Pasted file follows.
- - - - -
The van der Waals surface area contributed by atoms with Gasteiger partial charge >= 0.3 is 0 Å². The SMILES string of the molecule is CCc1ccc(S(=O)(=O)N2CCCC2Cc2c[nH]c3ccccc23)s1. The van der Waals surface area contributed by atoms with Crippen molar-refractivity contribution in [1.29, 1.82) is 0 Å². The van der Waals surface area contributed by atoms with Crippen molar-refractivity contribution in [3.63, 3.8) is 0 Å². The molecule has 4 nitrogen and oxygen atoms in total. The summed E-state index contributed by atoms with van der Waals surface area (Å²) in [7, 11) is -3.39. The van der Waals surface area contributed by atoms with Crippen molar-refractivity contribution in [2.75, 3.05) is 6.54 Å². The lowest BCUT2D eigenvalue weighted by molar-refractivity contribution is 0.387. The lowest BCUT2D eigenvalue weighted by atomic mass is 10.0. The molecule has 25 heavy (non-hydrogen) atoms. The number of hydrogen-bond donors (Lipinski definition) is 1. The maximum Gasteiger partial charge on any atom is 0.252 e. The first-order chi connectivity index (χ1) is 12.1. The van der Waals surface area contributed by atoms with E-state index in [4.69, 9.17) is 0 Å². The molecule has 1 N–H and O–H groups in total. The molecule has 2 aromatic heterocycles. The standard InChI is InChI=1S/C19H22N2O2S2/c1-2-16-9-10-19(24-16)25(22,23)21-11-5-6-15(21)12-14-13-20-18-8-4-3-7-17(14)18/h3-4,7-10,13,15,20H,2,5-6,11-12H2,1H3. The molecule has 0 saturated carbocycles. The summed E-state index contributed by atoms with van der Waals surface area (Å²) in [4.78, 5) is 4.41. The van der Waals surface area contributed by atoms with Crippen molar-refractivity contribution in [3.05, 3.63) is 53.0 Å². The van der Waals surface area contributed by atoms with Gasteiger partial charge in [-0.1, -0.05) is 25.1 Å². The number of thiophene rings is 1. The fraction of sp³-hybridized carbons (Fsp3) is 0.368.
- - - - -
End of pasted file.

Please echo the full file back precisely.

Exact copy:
The van der Waals surface area contributed by atoms with Gasteiger partial charge >= 0.3 is 0 Å². The SMILES string of the molecule is CCc1ccc(S(=O)(=O)N2CCCC2Cc2c[nH]c3ccccc23)s1. The van der Waals surface area contributed by atoms with Crippen molar-refractivity contribution in [1.29, 1.82) is 0 Å². The van der Waals surface area contributed by atoms with Crippen molar-refractivity contribution in [3.63, 3.8) is 0 Å². The molecule has 4 nitrogen and oxygen atoms in total. The summed E-state index contributed by atoms with van der Waals surface area (Å²) in [7, 11) is -3.39. The van der Waals surface area contributed by atoms with Crippen molar-refractivity contribution in [2.75, 3.05) is 6.54 Å². The lowest BCUT2D eigenvalue weighted by molar-refractivity contribution is 0.387. The lowest BCUT2D eigenvalue weighted by atomic mass is 10.0. The molecule has 25 heavy (non-hydrogen) atoms. The number of hydrogen-bond donors (Lipinski definition) is 1. The maximum Gasteiger partial charge on any atom is 0.252 e. The first-order chi connectivity index (χ1) is 12.1. The van der Waals surface area contributed by atoms with E-state index in [4.69, 9.17) is 0 Å². The molecule has 1 N–H and O–H groups in total. The molecule has 2 aromatic heterocycles. The standard InChI is InChI=1S/C19H22N2O2S2/c1-2-16-9-10-19(24-16)25(22,23)21-11-5-6-15(21)12-14-13-20-18-8-4-3-7-17(14)18/h3-4,7-10,13,15,20H,2,5-6,11-12H2,1H3. The molecule has 0 saturated carbocycles. The summed E-state index contributed by atoms with van der Waals surface area (Å²) in [4.78, 5) is 4.41. The van der Waals surface area contributed by atoms with Crippen molar-refractivity contribution in [3.05, 3.63) is 53.0 Å². The van der Waals surface area contributed by atoms with Gasteiger partial charge in [-0.1, -0.05) is 25.1 Å². The number of thiophene rings is 1. The fraction of sp³-hybridized carbons (Fsp3) is 0.368.